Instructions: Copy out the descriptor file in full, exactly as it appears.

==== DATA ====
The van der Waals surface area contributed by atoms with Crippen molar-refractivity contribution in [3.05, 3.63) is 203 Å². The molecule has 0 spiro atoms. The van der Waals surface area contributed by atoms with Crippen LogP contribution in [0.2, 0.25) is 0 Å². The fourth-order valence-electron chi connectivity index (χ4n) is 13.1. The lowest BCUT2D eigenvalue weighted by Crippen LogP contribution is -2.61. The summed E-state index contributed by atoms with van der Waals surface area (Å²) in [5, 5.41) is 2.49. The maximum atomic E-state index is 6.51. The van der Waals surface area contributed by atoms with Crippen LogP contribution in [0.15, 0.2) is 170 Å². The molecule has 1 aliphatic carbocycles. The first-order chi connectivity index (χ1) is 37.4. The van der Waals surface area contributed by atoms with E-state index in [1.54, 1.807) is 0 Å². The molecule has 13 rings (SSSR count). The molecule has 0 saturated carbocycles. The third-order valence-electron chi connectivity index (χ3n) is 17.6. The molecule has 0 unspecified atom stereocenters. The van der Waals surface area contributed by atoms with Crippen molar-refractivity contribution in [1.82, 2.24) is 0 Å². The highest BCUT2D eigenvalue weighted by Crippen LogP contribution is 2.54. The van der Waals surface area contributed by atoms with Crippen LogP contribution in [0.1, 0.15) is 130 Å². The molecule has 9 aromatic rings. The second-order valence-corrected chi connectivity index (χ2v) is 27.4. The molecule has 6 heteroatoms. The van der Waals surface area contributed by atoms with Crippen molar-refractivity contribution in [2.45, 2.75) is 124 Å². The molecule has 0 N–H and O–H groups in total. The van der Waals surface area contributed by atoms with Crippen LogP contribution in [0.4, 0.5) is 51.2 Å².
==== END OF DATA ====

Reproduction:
The van der Waals surface area contributed by atoms with Crippen molar-refractivity contribution in [3.05, 3.63) is 203 Å². The molecule has 0 spiro atoms. The van der Waals surface area contributed by atoms with Crippen LogP contribution in [0.2, 0.25) is 0 Å². The fourth-order valence-electron chi connectivity index (χ4n) is 13.1. The lowest BCUT2D eigenvalue weighted by Crippen LogP contribution is -2.61. The summed E-state index contributed by atoms with van der Waals surface area (Å²) in [5, 5.41) is 2.49. The maximum atomic E-state index is 6.51. The van der Waals surface area contributed by atoms with Crippen LogP contribution in [0.15, 0.2) is 170 Å². The molecule has 1 aliphatic carbocycles. The first-order chi connectivity index (χ1) is 37.4. The van der Waals surface area contributed by atoms with E-state index in [1.54, 1.807) is 0 Å². The molecule has 13 rings (SSSR count). The molecule has 0 saturated carbocycles. The third-order valence-electron chi connectivity index (χ3n) is 17.6. The molecule has 0 unspecified atom stereocenters. The van der Waals surface area contributed by atoms with Crippen molar-refractivity contribution in [1.82, 2.24) is 0 Å². The highest BCUT2D eigenvalue weighted by Crippen LogP contribution is 2.54. The van der Waals surface area contributed by atoms with Crippen LogP contribution in [0.1, 0.15) is 130 Å². The molecule has 9 aromatic rings. The second-order valence-corrected chi connectivity index (χ2v) is 27.4. The molecule has 6 heteroatoms. The van der Waals surface area contributed by atoms with Crippen molar-refractivity contribution in [2.45, 2.75) is 124 Å². The molecule has 0 N–H and O–H groups in total. The van der Waals surface area contributed by atoms with Crippen LogP contribution in [0.4, 0.5) is 51.2 Å².